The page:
Soviet Immigration Surged in June As Thousands Rushed to Beat Deadline
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Soviet Immigration Surged in June As Thousands Rushed to Beat Deadline

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Rushing to leave the Soviet Union before new passport regulations went into effect, more than 20,000 Soviet Jews immigrated to Israel in June, the largest number so far this year.

During the last weekend of June alone, about 8,000 Soviet immigrants arrived here on dozens of flights, bringing Soviet aliyah for the month to 20,473.

That is still considerably smaller than last December’s record immigration of around 35,000. But it is a big improvement over Soviet aliyah so far this year, which had been averaging about 16,000 a month.

The June total represents a 28 percent increase over the May figure and brings Soviet Jewish aliyah for the first six months of 1991 to 86,667, according to the Soviet Jewry Research Bureau of the National Conference on Soviet Jewry in New York.

By comparison, 49,575 Soviet Jews immigrated to Israel during the first half of 1990.

Nearly 400 immigrants from other countries arrived in Israel during June, bringing total aliyah to 20,853.

Unlike in prior months, no Ethiopian Jews arrived in Israel during June, following the massive Operation Solomon airlift in late May. There are several hundred Jews in Addis Ababa waiting to leave, and as many as 2,000 more in the northern part of the country.

Officials of the Jewish Agency for Israel, which coordinates aliyah, now expect Soviet immigration to drop sharply. New Soviet regulations that went into effect Monday require all Soviets leaving the country to obtain passports.


Top officials of OVIR, the Soviet emigration authority, have promised Israeli officials and American Jewish leaders that Jews with exit permits will get priority in receiving passports.

About 130,000 Soviet Jews now hold exit permits issued by OVIR. Of this number, some 60,000 have also obtained entry visas to Israel from the consulate in Moscow.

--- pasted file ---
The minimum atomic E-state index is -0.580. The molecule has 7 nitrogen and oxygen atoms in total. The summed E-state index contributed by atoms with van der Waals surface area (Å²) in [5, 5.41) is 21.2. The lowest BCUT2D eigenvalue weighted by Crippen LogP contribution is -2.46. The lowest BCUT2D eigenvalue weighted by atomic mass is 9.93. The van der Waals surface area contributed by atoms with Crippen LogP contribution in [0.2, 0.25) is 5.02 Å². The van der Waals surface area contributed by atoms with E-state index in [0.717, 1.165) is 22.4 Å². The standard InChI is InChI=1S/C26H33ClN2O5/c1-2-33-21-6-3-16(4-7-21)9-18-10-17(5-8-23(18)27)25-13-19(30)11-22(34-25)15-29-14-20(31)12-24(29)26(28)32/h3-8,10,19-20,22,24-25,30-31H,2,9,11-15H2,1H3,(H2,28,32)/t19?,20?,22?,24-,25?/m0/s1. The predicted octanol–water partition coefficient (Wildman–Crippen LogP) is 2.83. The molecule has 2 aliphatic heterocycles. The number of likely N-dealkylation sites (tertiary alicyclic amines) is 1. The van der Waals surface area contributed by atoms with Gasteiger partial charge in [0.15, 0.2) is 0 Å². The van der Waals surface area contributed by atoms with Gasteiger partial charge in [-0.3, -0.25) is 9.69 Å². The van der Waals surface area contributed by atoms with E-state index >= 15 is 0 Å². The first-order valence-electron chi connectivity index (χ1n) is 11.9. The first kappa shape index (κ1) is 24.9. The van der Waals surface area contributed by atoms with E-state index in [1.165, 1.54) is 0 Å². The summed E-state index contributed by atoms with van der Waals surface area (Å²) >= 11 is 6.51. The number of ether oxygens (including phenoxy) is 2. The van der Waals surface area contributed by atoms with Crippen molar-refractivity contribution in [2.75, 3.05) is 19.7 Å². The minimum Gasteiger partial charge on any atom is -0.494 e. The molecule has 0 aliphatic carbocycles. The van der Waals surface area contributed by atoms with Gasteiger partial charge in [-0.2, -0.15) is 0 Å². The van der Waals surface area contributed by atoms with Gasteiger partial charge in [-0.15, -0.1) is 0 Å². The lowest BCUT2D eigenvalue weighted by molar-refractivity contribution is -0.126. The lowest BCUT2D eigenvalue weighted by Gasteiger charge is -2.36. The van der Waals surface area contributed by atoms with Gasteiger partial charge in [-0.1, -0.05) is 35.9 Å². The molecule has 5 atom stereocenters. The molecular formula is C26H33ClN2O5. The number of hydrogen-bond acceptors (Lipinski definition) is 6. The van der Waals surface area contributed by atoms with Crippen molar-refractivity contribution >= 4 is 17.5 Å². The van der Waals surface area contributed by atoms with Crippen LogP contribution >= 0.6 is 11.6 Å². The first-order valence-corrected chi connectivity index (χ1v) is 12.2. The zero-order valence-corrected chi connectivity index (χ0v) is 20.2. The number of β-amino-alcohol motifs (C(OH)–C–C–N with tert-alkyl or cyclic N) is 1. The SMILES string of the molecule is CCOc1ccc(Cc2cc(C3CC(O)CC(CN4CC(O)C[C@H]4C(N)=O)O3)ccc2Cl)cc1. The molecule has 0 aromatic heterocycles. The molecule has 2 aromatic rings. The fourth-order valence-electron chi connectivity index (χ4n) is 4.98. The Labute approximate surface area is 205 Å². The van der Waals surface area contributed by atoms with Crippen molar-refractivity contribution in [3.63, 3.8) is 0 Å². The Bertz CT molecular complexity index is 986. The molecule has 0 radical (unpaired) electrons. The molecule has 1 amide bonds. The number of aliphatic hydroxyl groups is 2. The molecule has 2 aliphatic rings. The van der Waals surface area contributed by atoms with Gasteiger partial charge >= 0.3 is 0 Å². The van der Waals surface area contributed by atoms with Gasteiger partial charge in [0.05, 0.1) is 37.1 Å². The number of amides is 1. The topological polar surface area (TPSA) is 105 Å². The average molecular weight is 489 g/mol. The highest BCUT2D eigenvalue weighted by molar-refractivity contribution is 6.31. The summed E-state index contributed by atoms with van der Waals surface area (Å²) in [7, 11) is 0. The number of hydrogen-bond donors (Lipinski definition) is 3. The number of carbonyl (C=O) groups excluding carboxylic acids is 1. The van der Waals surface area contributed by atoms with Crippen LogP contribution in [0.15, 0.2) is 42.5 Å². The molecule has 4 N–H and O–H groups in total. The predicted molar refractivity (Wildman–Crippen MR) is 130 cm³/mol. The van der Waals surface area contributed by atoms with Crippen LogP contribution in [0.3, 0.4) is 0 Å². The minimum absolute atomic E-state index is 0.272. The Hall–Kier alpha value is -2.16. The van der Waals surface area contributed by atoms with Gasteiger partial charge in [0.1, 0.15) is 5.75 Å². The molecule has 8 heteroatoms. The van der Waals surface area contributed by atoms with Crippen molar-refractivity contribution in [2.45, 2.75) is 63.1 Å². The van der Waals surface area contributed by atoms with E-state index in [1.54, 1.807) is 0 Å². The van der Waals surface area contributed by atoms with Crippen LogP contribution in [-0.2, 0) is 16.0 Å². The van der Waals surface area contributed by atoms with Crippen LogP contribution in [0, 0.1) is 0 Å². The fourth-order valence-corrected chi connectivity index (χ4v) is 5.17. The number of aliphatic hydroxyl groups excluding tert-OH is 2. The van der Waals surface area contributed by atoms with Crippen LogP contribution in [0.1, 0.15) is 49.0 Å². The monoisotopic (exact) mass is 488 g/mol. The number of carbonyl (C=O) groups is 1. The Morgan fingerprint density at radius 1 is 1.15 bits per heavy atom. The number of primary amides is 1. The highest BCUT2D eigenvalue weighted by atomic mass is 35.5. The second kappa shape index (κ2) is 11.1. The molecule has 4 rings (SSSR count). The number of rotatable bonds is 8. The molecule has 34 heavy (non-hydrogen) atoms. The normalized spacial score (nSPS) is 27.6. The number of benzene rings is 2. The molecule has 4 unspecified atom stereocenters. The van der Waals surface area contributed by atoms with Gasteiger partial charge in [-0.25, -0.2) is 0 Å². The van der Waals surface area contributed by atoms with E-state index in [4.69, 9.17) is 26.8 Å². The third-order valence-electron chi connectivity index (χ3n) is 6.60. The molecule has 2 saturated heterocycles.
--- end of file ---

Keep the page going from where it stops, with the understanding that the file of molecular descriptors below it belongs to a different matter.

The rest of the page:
“We trust that the Soviet authorities will fulfill their pledge to grant the required documents to Jews departing for Israel in an expeditious manner, and we look forward to hearing in the next few days that the new emigration process is proceeding smoothly,” said a statement issued by Shoshana Cardin, chairman of the National Conference on Soviet Jewry.

But Israeli officials expect that even under optimal conditions, it will take at least several months before the bureaucratic machinery of OVIR can cope with the sudden massive demand for passports.

And senior Jewish Agency officials said there are other factors that could slow Soviet aliyah this year.

Moshe Nativ, director general of the agency, told its annual assembly here last week that Soviet Jews contemplating aliyah are “rationally weighing their options.” They are “carefully planning their steps, choosing when and in what way to make aliyah.

“The feeling that they are running for their lives, which was characteristic of the early period (of the aliyah), is no longer there, at least for now,” said Nativ, who recently visited the USSR.

Information from Israel about “absorption difficulties, and particularly unemployment, resound deeply among Soviet Jews,” he said.

“They are also searching for alternatives, based on rumors that the U.S., Germany and other countries might soon open their doors to Soviet immigrants,” he said.

New business opportunities under perestroika are also persuading some Soviet Jews to stay. Natan Sharansky, head of the Soviet Jewish Zionist Forum, said that about 80 percent of the “new class” of entrepreneurs are Jews.

Baruch Gur, head of the Jewish Agency’s unit for Eastern Europe and the Soviet Union, said that on the whole, there is less panic now among Soviet Jews over anti-Semitism and the continuing economic and political instability in the Soviet Union.

In New York, meanwhile, the Hebrew Immigrant Aid Society reported that 3,204 Soviet Jews immigrated to the United States as refugees in June, a 35 percent jump over the previous month.

The figure, while an improvement, brings refugee admissions for the first nine months of the 1991 fiscal year to only 16,674.

The U.S. government has agreed to pay for up to 40,000 Soviet Jews to come to the United States this fiscal year. But it appears unlikely that anywhere near that number will come by Sept. 30, when the fiscal year ends.

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